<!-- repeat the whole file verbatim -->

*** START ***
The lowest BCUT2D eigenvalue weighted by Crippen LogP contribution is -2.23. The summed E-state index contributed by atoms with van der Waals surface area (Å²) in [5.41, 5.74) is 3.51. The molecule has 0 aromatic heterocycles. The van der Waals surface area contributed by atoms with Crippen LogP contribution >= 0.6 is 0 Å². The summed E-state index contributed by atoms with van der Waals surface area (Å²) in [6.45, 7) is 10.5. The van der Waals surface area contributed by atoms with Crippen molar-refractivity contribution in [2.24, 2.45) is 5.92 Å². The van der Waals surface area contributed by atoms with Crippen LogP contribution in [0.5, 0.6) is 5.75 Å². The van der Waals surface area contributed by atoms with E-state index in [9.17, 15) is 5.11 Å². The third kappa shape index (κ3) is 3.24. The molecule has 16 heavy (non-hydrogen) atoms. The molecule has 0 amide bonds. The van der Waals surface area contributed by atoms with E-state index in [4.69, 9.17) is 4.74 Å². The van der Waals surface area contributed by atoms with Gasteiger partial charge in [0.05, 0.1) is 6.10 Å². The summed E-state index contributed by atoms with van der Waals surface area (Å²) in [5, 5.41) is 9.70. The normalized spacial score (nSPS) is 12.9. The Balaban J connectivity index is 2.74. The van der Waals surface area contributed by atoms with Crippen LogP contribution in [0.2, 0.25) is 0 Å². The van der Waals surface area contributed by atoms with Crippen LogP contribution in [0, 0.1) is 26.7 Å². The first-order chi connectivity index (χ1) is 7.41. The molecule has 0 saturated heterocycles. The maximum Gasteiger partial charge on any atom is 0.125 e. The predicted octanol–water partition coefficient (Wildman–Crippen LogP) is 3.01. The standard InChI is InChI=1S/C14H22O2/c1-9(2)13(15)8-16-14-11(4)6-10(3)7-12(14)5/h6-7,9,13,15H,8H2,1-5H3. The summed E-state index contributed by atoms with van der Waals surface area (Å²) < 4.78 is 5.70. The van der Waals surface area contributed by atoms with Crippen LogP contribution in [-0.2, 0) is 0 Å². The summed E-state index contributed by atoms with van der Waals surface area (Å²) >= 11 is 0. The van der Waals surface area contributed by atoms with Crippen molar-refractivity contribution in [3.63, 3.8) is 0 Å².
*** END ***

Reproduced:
The lowest BCUT2D eigenvalue weighted by Crippen LogP contribution is -2.23. The summed E-state index contributed by atoms with van der Waals surface area (Å²) in [5.41, 5.74) is 3.51. The molecule has 0 aromatic heterocycles. The van der Waals surface area contributed by atoms with Crippen LogP contribution >= 0.6 is 0 Å². The summed E-state index contributed by atoms with van der Waals surface area (Å²) in [6.45, 7) is 10.5. The van der Waals surface area contributed by atoms with Crippen molar-refractivity contribution in [2.24, 2.45) is 5.92 Å². The van der Waals surface area contributed by atoms with Crippen LogP contribution in [0.5, 0.6) is 5.75 Å². The van der Waals surface area contributed by atoms with E-state index in [9.17, 15) is 5.11 Å². The third kappa shape index (κ3) is 3.24. The molecule has 16 heavy (non-hydrogen) atoms. The molecule has 0 amide bonds. The van der Waals surface area contributed by atoms with E-state index in [4.69, 9.17) is 4.74 Å². The van der Waals surface area contributed by atoms with Gasteiger partial charge in [0.05, 0.1) is 6.10 Å². The summed E-state index contributed by atoms with van der Waals surface area (Å²) in [5, 5.41) is 9.70. The normalized spacial score (nSPS) is 12.9. The Balaban J connectivity index is 2.74. The van der Waals surface area contributed by atoms with Crippen LogP contribution in [0.2, 0.25) is 0 Å². The van der Waals surface area contributed by atoms with Crippen LogP contribution in [0, 0.1) is 26.7 Å². The first-order chi connectivity index (χ1) is 7.41. The molecule has 0 saturated heterocycles. The maximum Gasteiger partial charge on any atom is 0.125 e. The predicted octanol–water partition coefficient (Wildman–Crippen LogP) is 3.01. The standard InChI is InChI=1S/C14H22O2/c1-9(2)13(15)8-16-14-11(4)6-10(3)7-12(14)5/h6-7,9,13,15H,8H2,1-5H3. The summed E-state index contributed by atoms with van der Waals surface area (Å²) < 4.78 is 5.70. The van der Waals surface area contributed by atoms with Crippen LogP contribution in [-0.2, 0) is 0 Å². The summed E-state index contributed by atoms with van der Waals surface area (Å²) >= 11 is 0. The van der Waals surface area contributed by atoms with Crippen molar-refractivity contribution in [3.63, 3.8) is 0 Å².